Premier Concerts and Manic Presents:
Deerhunter + Dirty Projectors
71 Wall Street
Norwalk, CT, 06850
Doors 7:00 PM / Show 8:00 PM
This event is all ages
From Atlanta, Georgia, the origins of Deerhunter can be traced back to when frontman Bradford Cox first met guitarist Lockett Pundt at high school. Years later Bradford met Moses Archuleta and started jamming together. Other contributors to Deerhunter since its establishment in 2001 include Josh Fauver, Colin Mee and Whitney Petty. The current incarnation consists of Cox, Pundt and Archuleta plus bassist Josh Mckay and guitarist Frankie Broyles.
Deerhunter’s first album was a lo-fi experiment not initially intended for the wider world, but appeared in 2005 on a local Atlanta label, Stickfigure. Although officially untitled, it has since become known as Turn It Up, Faggot; a phrase that doesn’t actually appear on the sleeve but is an insult that Cox claimed was often thrown at the band during their early gigs. Their next album, Cryptograms (2006), was generally considered to be their real debut and as such things started to get serious for the band. They had moved to fêted Chicago indie, Kranky (Godspeed You! Black Emperor, Low, Stars Of The Lid), and the world outside was starting to pay attention.
Then in mid-2008, Deerhunter and Kranky signed a deal with 4AD, allowing them to finally release music outside the US and the band’s next move was to prove epic in more than just musical terms.?? Recorded over the course of a week at the Rare Book Studios in Brooklyn, NY, the Can and Wire-inspired Microcastle (2008) was to propel them to further heights. However, the album leaked four months before release, leading the band back to the studio to record Weird Era Cont., an album in its own right added as a bonus disc to make Microcastle a 25-track colossus. Not content with such prolificacy, the band announced a new five track EP, Rainwater Cassette Exchange, in 2009 and that its release would coincide with the band’s extensive European, Japanese and Australian tour in May and June.??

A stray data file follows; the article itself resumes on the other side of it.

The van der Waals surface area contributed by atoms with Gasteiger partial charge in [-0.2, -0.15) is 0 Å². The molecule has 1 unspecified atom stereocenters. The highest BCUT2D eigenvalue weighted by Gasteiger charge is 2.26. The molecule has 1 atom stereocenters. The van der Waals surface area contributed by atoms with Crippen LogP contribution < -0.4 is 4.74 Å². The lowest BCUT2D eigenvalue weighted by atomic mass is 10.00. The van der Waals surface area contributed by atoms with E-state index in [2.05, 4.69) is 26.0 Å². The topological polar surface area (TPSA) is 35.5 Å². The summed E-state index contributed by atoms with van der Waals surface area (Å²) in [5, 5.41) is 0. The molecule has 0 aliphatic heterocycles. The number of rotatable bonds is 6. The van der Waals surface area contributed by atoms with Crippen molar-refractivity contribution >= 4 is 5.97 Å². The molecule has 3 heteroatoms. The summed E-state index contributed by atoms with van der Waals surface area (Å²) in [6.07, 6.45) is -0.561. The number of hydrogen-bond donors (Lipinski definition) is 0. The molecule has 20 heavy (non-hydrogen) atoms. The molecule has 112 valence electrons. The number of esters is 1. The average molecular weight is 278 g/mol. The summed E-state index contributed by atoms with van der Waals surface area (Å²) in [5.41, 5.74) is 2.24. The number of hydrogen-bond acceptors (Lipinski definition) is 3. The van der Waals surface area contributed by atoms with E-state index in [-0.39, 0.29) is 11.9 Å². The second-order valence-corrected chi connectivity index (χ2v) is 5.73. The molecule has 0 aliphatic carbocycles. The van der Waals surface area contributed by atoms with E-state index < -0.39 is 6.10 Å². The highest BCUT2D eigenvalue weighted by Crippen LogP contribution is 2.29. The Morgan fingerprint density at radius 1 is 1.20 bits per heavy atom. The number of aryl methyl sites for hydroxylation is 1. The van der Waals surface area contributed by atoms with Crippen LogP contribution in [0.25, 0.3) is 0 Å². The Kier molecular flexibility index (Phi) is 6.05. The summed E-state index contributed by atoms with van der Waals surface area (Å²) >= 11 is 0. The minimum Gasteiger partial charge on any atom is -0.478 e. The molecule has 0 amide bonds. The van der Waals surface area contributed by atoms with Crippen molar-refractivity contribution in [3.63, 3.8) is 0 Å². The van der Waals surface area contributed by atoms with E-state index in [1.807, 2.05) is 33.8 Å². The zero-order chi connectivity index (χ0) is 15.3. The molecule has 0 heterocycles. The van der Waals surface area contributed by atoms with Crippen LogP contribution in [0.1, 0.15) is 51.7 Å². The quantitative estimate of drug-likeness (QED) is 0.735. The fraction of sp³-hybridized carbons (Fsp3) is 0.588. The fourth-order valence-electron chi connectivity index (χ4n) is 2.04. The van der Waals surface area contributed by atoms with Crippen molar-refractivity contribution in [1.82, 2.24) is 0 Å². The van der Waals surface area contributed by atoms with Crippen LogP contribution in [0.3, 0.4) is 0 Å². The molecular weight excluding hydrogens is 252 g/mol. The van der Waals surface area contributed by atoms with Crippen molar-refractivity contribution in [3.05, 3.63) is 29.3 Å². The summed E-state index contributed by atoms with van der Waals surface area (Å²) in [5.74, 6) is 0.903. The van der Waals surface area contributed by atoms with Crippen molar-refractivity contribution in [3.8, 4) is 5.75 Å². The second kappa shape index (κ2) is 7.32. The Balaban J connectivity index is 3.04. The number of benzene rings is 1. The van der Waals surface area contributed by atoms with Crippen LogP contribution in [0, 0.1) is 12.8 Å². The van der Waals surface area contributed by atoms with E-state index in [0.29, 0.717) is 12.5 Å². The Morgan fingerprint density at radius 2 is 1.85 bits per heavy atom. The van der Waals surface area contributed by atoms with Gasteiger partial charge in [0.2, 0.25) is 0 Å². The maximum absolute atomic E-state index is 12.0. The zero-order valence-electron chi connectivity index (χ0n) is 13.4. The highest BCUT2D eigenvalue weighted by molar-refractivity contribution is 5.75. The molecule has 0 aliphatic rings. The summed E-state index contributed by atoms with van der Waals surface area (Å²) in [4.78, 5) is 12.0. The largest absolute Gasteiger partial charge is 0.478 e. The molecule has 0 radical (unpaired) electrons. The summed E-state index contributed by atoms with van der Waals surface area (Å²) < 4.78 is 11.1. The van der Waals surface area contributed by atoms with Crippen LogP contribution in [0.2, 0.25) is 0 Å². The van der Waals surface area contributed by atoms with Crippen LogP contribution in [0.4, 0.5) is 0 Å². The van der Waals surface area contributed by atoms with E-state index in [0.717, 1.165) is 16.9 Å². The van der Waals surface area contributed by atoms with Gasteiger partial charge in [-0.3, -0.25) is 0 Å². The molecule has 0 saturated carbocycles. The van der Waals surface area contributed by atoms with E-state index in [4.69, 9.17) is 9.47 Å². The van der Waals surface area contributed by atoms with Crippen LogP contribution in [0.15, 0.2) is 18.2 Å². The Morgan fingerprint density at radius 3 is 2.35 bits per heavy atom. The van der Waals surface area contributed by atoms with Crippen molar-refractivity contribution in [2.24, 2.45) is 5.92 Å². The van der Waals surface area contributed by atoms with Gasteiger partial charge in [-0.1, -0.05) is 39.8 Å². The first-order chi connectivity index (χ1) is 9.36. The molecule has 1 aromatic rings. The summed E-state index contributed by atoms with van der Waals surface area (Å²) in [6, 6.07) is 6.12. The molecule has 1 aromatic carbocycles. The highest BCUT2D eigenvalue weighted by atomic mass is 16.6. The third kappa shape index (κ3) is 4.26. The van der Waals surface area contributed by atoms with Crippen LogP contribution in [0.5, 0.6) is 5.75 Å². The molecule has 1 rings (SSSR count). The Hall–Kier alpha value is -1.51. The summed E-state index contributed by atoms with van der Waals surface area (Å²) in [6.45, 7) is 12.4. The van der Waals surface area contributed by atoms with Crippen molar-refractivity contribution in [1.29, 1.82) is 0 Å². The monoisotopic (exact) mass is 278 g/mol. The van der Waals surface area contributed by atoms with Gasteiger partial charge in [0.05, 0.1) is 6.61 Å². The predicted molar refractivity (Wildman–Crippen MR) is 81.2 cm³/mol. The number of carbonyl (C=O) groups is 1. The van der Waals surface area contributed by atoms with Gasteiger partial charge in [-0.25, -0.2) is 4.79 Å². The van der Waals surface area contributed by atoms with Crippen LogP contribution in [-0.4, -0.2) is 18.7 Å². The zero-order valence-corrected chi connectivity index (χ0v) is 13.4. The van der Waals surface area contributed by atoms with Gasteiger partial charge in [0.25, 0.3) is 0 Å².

Displaying few signs of slowing down, Halcyon Digest, the band’s fourth studio album was released in September 2010. Remaining in their native Georgia to piece together the album, Halcyon Digest took just a few weeks to complete. The recording sessions took place at Chase Park Transduction in Athens with Ben H. Allen helping to co-produce the album, while final track, ‘He Would Have Laughed’, was recorded separately by Bradford Cox at NOTOWN SOUND in Marietta. To announce the release, the band fully embraced the DIY mindset of their New Wave heroes from the 70’s and 80’s with a Cox-designed, cut-and-paste Xeroxed flyer. It’s with these kind of approaches that Deerhunter continue to widen their sphere of influence and impress with each subsequent release.
After a brief hiatus, during which time Bradford Cox and Lockett Pundt released their own albums as Atlas Sound and Lotus Plaza respectively, a new Deerhunter line-up (with additions of bassist Josh Mckay and guitarist Frankie Broyles) reconvened in January 2013 at Rare Book Studio in Brooklyn, New York. Produced by Nicholas Vernhes and Bradford Cox and recorded in the dead of night, Deerhunter’s new longplayer Monomania will be released in May. Monomania finds the group recalling its scrappy punk aesthetic; a perfect nocturnal garage rock album full of the layered and hazy vintage guitar sounds that define them.
THE NEW SELF-TITLED ALBUM does everything we want and expect from Dirty Projectors -- but in a way that we never could have imagined or anticipated. In a career of surprising conceptual gambits, unexpected stylistic shifts, and continually changing lineups -- this is, as DJ Khaled says, "ANOTHER ONE"!